|Title||Sense of purpose in life and inflammation in healthy older adults: A longitudinal study.|
|Publication Type||Journal Article|
|Year of Publication||2022|
|Authors||Guimond, A-J, Shiba, K, Kim, ES, Kubzansky, LD|
|Keywords||C-reactive protein, Epidemiology, Health psychology, Inflammation, Purpose in life|
BACKGROUND: A higher sense of purpose in life has been linked with reduced risk of age-related chronic health conditions that share elevated inflammation as a key risk factor (e.g., neurodegenerative diseases, heart disease, and diabetes). While prior research has documented cross-sectional associations between higher sense of purpose and lower inflammation, few studies have examined the association between purpose and changes in inflammation over time.
OBJECTIVE: We tested if a higher sense of purpose was prospectively associated with lower likelihood of developing unhealthy C-reactive protein levels in older adults who initially had healthy CRP levels (i.e., <3 ug/mL).
METHODS: Participants were 6925 adults aged > 50 in the Health and Retirement Study who were followed for 8 years. Participants completed the purpose in life subscale of the Ryff Psychological Well-being Scales at study baseline in 2006/2008. CRP was obtained from blood spots collected at baseline and after 4 and 8 years of follow-up. Pooled logistic regression estimated discrete-time hazard ratios (HR) and 95% confidence intervals (CI) for the association between baseline purpose and onset of unhealthy CRP levels (>3 ug/mL).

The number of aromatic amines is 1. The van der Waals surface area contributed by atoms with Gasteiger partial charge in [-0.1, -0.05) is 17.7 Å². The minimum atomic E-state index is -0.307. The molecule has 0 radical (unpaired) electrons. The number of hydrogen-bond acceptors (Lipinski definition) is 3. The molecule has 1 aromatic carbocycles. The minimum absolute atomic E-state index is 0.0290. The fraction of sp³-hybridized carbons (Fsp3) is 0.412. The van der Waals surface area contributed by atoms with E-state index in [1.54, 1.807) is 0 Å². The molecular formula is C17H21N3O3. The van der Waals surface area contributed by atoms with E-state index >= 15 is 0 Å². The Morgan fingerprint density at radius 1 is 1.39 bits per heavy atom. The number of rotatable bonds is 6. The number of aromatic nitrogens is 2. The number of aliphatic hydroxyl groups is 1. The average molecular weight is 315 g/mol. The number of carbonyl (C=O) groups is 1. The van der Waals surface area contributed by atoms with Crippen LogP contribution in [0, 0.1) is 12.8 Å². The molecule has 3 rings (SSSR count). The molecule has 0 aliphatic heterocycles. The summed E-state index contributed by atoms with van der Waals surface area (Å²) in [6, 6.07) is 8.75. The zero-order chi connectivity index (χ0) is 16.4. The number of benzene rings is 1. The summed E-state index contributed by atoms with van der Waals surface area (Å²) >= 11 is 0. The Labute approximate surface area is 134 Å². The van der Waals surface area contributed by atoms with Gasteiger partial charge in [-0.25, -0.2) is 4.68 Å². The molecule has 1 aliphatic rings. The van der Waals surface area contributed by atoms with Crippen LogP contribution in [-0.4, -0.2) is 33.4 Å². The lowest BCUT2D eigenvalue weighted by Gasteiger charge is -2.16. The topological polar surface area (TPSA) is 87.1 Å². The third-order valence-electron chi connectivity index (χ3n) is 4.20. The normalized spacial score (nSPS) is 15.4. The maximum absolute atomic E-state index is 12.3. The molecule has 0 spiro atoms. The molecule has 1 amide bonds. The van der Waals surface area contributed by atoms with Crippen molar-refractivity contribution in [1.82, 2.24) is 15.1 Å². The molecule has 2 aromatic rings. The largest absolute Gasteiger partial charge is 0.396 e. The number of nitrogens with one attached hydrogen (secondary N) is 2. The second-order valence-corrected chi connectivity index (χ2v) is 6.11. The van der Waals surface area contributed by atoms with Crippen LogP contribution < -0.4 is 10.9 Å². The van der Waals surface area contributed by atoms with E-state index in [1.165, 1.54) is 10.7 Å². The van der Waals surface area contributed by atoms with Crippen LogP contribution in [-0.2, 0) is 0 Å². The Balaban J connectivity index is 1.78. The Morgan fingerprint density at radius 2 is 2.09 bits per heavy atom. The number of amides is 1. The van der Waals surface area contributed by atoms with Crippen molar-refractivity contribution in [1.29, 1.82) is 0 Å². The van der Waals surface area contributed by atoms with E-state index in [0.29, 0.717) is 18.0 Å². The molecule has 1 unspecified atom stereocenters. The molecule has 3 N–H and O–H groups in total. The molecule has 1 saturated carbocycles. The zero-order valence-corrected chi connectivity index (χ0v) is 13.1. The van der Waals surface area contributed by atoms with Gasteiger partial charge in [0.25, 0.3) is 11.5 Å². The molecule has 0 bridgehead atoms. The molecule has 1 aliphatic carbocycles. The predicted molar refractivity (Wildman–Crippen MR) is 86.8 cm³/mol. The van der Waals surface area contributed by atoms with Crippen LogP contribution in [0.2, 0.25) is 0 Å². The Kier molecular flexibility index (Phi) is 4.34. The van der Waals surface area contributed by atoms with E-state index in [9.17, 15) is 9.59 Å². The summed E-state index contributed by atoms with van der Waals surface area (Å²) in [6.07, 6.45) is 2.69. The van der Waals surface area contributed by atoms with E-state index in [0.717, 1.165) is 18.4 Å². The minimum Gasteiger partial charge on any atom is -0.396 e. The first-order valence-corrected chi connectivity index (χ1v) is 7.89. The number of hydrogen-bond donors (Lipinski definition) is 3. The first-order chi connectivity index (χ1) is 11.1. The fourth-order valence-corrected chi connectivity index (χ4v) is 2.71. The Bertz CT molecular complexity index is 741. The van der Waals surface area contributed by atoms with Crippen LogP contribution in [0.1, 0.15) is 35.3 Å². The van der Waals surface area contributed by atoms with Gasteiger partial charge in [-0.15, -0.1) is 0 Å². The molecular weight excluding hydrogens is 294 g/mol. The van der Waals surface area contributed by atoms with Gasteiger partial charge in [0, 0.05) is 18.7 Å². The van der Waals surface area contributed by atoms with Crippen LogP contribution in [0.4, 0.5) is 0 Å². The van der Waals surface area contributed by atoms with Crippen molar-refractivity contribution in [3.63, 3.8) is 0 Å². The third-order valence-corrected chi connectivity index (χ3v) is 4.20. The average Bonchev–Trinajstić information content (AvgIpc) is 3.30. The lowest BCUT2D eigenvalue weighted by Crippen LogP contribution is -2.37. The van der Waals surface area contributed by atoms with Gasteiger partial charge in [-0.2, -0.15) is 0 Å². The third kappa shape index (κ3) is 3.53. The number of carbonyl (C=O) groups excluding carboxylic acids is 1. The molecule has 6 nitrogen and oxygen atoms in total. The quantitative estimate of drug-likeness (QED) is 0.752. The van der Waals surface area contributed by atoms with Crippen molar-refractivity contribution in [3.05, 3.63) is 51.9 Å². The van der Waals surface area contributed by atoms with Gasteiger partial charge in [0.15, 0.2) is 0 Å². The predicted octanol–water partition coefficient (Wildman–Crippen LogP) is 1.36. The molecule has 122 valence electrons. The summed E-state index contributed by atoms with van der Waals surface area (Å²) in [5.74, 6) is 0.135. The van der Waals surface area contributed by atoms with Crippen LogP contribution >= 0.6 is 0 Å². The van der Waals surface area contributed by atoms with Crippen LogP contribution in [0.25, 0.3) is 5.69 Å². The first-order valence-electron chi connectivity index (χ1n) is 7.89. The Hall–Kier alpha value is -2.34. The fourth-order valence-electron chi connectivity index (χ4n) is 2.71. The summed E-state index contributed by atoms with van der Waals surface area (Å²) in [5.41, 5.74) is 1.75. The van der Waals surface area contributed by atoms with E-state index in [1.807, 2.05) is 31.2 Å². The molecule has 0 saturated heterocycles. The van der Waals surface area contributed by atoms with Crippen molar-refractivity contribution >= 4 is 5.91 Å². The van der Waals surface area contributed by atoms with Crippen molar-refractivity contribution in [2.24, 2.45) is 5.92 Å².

RESULTS: There was no strong evidence of an association between baseline continuous purpose scores and onset of unhealthy CRP levels over time in the overall analytic sample. In sex-stratified models, higher purpose was associated with lower hazards of developing unhealthy CRP levels among men, while associations were null in women (e.g., in sociodemographics-adjusted model, men: HR=0.89, 95% CI: 0.79-0.99; women: HR=0.96, 95% CI: 0.85-1.08; interaction between continuous purpose scores and sex p = 0.15).
CONCLUSIONS: Findings suggest that a higher versus lower sense of purpose is associated with lower inflammation levels in older men. In specific populations, purpose may serve as a novel target for future interventions aimed at reducing inflammation.